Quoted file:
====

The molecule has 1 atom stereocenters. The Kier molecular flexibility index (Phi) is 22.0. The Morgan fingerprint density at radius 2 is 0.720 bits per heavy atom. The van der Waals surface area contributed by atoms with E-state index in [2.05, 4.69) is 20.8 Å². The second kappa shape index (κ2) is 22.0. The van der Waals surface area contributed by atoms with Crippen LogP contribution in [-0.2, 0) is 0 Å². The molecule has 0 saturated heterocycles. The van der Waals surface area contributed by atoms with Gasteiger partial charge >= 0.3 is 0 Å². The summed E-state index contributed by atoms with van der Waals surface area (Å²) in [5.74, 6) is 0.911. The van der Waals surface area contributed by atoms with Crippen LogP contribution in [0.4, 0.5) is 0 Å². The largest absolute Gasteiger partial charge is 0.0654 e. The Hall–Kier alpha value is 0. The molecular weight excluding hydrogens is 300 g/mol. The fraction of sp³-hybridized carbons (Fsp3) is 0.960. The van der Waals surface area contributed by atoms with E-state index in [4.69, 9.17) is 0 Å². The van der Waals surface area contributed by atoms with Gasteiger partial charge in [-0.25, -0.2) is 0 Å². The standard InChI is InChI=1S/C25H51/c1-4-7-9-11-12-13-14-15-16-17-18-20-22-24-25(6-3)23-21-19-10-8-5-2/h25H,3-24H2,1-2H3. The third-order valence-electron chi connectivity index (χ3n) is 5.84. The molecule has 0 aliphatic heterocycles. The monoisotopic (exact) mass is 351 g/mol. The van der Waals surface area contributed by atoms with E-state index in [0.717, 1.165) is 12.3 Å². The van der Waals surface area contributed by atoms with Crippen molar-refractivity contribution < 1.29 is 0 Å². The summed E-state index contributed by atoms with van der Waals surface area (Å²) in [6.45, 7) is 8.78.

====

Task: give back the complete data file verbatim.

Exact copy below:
The molecule has 1 atom stereocenters. The Kier molecular flexibility index (Phi) is 22.0. The Morgan fingerprint density at radius 2 is 0.720 bits per heavy atom. The van der Waals surface area contributed by atoms with E-state index in [2.05, 4.69) is 20.8 Å². The second kappa shape index (κ2) is 22.0. The van der Waals surface area contributed by atoms with Crippen LogP contribution in [-0.2, 0) is 0 Å². The molecule has 0 saturated heterocycles. The van der Waals surface area contributed by atoms with Gasteiger partial charge >= 0.3 is 0 Å². The summed E-state index contributed by atoms with van der Waals surface area (Å²) in [5.74, 6) is 0.911. The van der Waals surface area contributed by atoms with Crippen LogP contribution in [0.4, 0.5) is 0 Å². The largest absolute Gasteiger partial charge is 0.0654 e. The Hall–Kier alpha value is 0. The molecular weight excluding hydrogens is 300 g/mol. The fraction of sp³-hybridized carbons (Fsp3) is 0.960. The van der Waals surface area contributed by atoms with E-state index in [4.69, 9.17) is 0 Å². The van der Waals surface area contributed by atoms with Gasteiger partial charge in [-0.25, -0.2) is 0 Å². The standard InChI is InChI=1S/C25H51/c1-4-7-9-11-12-13-14-15-16-17-18-20-22-24-25(6-3)23-21-19-10-8-5-2/h25H,3-24H2,1-2H3. The third-order valence-electron chi connectivity index (χ3n) is 5.84. The molecule has 0 aliphatic heterocycles. The monoisotopic (exact) mass is 351 g/mol. The van der Waals surface area contributed by atoms with E-state index in [0.717, 1.165) is 12.3 Å². The van der Waals surface area contributed by atoms with Crippen molar-refractivity contribution < 1.29 is 0 Å². The summed E-state index contributed by atoms with van der Waals surface area (Å²) in [6.45, 7) is 8.78.